Money makes the world go round. This is particularly true when it comes to a construction project. Think of all the different stakeholders involved and the different financial requirements of each:
- Sub Contractors
- General Contractor
- Owners juggling the financing
- Consultants and Project Managers
- Banks (covering everyone from employee mortgages, to general contractor loans, to project financing)
- Insurance and bonding agencies
- Material and equipment suppliers and manufacturers
And the list goes on.. so it should come as no surprise that every month the general contractor will submit a progress claim for work. Not to put pressure on the consultant, but once the progress claim is received it should take centre stage. Do you know what the critical milestones are to make sure the world continues to go round? Read More…
An addition to an existing school valued at around $1M was out to tender. This was Robert’s first major project after starting his own firm, and as a newly registered architect he was still feeling his way around the world of tendering and contract administration. This was also the first time he had written specifications by himself.
Everything was going pretty well with the tender, until Robert received a call from one of the bidders on the morning before the closing. The bidder asked if instead of providing a bid bond and the other bonds listed, could he just include a copy of his builder’s risk insurance policy?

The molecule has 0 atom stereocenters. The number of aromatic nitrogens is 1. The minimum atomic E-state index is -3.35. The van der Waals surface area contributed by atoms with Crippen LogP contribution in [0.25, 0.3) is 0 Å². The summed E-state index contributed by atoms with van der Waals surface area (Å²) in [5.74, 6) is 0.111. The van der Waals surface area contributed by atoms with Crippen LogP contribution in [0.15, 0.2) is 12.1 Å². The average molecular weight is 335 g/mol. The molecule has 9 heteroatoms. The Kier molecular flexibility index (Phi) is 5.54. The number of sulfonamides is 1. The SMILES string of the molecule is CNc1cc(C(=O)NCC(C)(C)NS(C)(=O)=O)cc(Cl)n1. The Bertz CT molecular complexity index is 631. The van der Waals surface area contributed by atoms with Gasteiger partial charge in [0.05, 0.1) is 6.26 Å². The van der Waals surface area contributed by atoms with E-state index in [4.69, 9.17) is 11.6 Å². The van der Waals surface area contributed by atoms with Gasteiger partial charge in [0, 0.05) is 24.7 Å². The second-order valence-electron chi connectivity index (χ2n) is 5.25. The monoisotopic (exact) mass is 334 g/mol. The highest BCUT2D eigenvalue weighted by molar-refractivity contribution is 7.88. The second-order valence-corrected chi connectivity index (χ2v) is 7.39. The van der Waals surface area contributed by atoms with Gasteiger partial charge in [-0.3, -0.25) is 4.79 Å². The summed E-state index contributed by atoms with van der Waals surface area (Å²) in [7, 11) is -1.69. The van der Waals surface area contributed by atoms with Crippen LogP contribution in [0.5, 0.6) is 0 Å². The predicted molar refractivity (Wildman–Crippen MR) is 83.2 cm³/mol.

It was a pretty good policy, he was paying a lot of money for it, so what was the use of doubling up on the insurance with bonding? The contractor explained that the contract security (bid bonds, performance bonds and labour and material bonds) were just different forms of insurance and that he could save the owner a lot of money by not having to provide them. “Trust me,” he said, “insurance was all that was needed.” Robert started to question himself and the spec he had written. What should he do? Read More…
Sometimes there is a bit of anxiety on the part of consultants on how far to go in the review of a shop drawing. This anxiety can be reduced by understanding a little bit of the purpose and intent of shop drawings along with the responsibilities of the contractor in the process. Read More…
It’s a pretty good chance that your construction project is going to encounter changes, and that you are familiar with the change order (CO) process, but on the odd occasion a change directive (CD) may be required. Do you know the difference? Test your knowledge – which of the following statements below are true?
A Change Directive…
- is issued by the owner
- does not need the contractor‘s agreement to proceed
- price can be determined by the consultant in event of a disagreement
- all of the above